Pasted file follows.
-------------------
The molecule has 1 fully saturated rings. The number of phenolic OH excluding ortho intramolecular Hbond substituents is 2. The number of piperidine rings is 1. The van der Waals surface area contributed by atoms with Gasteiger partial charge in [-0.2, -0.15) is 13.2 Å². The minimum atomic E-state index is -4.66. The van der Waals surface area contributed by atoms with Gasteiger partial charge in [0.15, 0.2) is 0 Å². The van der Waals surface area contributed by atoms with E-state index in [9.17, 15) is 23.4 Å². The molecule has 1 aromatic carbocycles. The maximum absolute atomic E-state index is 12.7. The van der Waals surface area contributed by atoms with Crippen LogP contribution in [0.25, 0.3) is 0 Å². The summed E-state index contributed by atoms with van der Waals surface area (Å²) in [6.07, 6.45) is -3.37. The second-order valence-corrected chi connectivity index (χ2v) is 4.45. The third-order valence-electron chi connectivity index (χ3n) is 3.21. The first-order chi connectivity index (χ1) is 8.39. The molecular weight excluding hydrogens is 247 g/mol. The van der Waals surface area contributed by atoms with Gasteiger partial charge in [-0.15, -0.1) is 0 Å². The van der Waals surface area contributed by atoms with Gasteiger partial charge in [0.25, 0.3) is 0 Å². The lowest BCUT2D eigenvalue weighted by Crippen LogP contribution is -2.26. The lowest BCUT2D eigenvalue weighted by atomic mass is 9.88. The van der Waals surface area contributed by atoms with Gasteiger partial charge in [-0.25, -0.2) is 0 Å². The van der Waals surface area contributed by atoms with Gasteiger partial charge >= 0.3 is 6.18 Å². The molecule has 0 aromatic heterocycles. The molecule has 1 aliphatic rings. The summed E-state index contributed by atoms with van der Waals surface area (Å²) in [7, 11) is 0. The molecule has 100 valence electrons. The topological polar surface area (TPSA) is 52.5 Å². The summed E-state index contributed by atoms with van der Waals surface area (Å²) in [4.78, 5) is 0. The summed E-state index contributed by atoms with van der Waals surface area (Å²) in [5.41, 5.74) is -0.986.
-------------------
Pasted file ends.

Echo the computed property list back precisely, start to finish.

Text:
The molecule has 1 fully saturated rings. The number of phenolic OH excluding ortho intramolecular Hbond substituents is 2. The number of piperidine rings is 1. The van der Waals surface area contributed by atoms with Gasteiger partial charge in [-0.2, -0.15) is 13.2 Å². The minimum atomic E-state index is -4.66. The van der Waals surface area contributed by atoms with Gasteiger partial charge in [0.15, 0.2) is 0 Å². The van der Waals surface area contributed by atoms with E-state index in [9.17, 15) is 23.4 Å². The molecule has 1 aromatic carbocycles. The maximum absolute atomic E-state index is 12.7. The van der Waals surface area contributed by atoms with Crippen LogP contribution in [0.25, 0.3) is 0 Å². The summed E-state index contributed by atoms with van der Waals surface area (Å²) in [6.07, 6.45) is -3.37. The second-order valence-corrected chi connectivity index (χ2v) is 4.45. The third-order valence-electron chi connectivity index (χ3n) is 3.21. The first-order chi connectivity index (χ1) is 8.39. The molecular weight excluding hydrogens is 247 g/mol. The van der Waals surface area contributed by atoms with Gasteiger partial charge in [-0.15, -0.1) is 0 Å². The van der Waals surface area contributed by atoms with Gasteiger partial charge in [0.25, 0.3) is 0 Å². The lowest BCUT2D eigenvalue weighted by Crippen LogP contribution is -2.26. The lowest BCUT2D eigenvalue weighted by atomic mass is 9.88. The van der Waals surface area contributed by atoms with Gasteiger partial charge in [-0.25, -0.2) is 0 Å². The van der Waals surface area contributed by atoms with Gasteiger partial charge >= 0.3 is 6.18 Å². The molecule has 0 aromatic heterocycles. The molecule has 1 aliphatic rings. The summed E-state index contributed by atoms with van der Waals surface area (Å²) in [7, 11) is 0. The molecule has 100 valence electrons. The topological polar surface area (TPSA) is 52.5 Å². The summed E-state index contributed by atoms with van der Waals surface area (Å²) in [4.78, 5) is 0. The summed E-state index contributed by atoms with van der Waals surface area (Å²) in [5.41, 5.74) is -0.986.